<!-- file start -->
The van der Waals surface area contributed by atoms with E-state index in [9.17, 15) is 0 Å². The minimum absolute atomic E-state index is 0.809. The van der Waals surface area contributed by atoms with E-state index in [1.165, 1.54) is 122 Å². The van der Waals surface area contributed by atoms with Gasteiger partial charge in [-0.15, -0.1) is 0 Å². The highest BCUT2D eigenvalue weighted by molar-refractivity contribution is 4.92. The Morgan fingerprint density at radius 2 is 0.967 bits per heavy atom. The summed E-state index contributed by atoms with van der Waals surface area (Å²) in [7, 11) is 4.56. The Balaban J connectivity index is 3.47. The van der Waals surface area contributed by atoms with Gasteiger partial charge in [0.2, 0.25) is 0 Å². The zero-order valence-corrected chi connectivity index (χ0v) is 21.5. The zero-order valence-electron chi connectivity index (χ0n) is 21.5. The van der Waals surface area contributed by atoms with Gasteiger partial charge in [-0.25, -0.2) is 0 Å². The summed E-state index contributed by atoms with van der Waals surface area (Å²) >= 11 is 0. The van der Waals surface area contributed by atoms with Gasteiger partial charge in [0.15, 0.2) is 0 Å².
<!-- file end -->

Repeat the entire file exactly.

The van der Waals surface area contributed by atoms with E-state index in [9.17, 15) is 0 Å². The minimum absolute atomic E-state index is 0.809. The van der Waals surface area contributed by atoms with E-state index in [1.165, 1.54) is 122 Å². The van der Waals surface area contributed by atoms with Gasteiger partial charge in [-0.15, -0.1) is 0 Å². The highest BCUT2D eigenvalue weighted by molar-refractivity contribution is 4.92. The Morgan fingerprint density at radius 2 is 0.967 bits per heavy atom. The summed E-state index contributed by atoms with van der Waals surface area (Å²) in [7, 11) is 4.56. The Balaban J connectivity index is 3.47. The van der Waals surface area contributed by atoms with Gasteiger partial charge in [0.2, 0.25) is 0 Å². The zero-order valence-corrected chi connectivity index (χ0v) is 21.5. The zero-order valence-electron chi connectivity index (χ0n) is 21.5. The van der Waals surface area contributed by atoms with Gasteiger partial charge in [-0.25, -0.2) is 0 Å². The summed E-state index contributed by atoms with van der Waals surface area (Å²) >= 11 is 0. The van der Waals surface area contributed by atoms with Gasteiger partial charge in [0.15, 0.2) is 0 Å².